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You Can Boost Your Creativity By Looking At Art

10 December 2014

From SFGate:

Something in our brain responds when we look at a painting.

That experience refreshes and changes us. Afterwards we are more creative and open to learning. We are less mentally fatigued.

Our brains are primed for enjoying art.

For longer than we’ve had the written word, humans have created and stared at images drawn onto walls in the hopes of invoking something — story, awe, remembrance.

. . . .

A study published in the June issue of the journal Brain and Cognition looked at the research that neuroscientists have done while scanning the brains of people looking at paintings. In some cases subjects were asked to evaluate the work they looked at, in others they just looked.

Viewing paintings triggered responses in brain regions associated with visual understanding and object recognition, as might be expected, but viewing artwork also was connected to activity associated with emotions, inner thoughts, and learning.

. . . .

After visiting an art museum, students show stronger critical thinking skills and are more socially tolerant. Much of the research on this topic involves children or young adults but the benefits are consistent, and other research shows that (more general) arts programs may help older adults keep healthy and stave off cognitive decline, though more studies are needed in the area.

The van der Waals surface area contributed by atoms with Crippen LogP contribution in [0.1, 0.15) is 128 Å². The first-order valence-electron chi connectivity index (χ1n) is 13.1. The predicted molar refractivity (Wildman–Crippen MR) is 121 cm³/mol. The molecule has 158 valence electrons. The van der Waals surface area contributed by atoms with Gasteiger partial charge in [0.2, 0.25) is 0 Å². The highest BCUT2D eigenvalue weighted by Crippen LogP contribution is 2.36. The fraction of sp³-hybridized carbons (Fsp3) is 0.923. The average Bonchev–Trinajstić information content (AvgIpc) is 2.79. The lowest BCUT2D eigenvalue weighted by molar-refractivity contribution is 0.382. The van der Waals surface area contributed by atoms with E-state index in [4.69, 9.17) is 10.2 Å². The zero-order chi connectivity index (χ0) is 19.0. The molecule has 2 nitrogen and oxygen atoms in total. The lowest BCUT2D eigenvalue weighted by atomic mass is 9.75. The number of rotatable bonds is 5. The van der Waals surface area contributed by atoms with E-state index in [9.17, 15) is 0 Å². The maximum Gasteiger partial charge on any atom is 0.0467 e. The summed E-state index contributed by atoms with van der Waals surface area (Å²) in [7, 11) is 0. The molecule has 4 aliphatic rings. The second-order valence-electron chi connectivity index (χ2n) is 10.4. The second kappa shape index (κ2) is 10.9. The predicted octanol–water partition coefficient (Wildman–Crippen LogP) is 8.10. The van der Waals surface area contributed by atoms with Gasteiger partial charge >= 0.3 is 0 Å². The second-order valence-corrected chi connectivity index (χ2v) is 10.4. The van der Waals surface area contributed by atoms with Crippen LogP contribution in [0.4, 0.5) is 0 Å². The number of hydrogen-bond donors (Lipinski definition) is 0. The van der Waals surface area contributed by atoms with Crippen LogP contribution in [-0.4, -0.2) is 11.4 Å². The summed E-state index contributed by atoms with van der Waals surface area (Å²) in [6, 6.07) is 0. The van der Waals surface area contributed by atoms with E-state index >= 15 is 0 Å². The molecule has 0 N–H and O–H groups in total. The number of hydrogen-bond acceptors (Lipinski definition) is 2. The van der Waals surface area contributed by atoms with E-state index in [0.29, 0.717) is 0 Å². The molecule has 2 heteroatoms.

Visiting a museum can relieve mental fatigue and restore the ability to focus in the same way that the outdoors can,according to research from the University of Queensland in Australia — this research wasn’t limited to art museums, which is why the assignment doesn’t require an art museum specifically.

But in general, going to a museum is a novelty-seeking venture, which triggers your brain to be open to learning.

Link to the rest at SFGate

PG enjoys all sorts of visual art, but since he dabbles in photography, that’s one of his favorites.

PG suspects the creative benefits from viewing art can also be obtained by looking at good photographs online. Two of his favorite locations for doing this are 500px and Photo.net (you can filter Photo.net in all sorts of ways).

Creativity

19 Comments to “You Can Boost Your Creativity By Looking At Art”

  1. I see a story prompt in this picture from the 500px site PG recommends —

    Is she a country music singer at the crossroads of her career? Did she just leave her soul mate’s ranch? Is she thinking that she needs to get back in her truck right now and go back to him? Have I just outlined a plot to a Lifetime movie 🙂 ?

    Or, she could be a fairy godmother trying to get her emotional bearings before she gets back in the game. Maybe she’s burned out or doubting herself and her mission. Maybe she’s brooding that she needs to atone for another mission, where she let her own desires get in the way of truly helping someone. This time, though, she’ll get it right.

    I simply must find a use for the “Fiery sky” picture from Attilio Ruffo (page 1 for now). I already wrote a few scenes that the Dragon’s Fly picture by Javier de la Torre would be perfect for.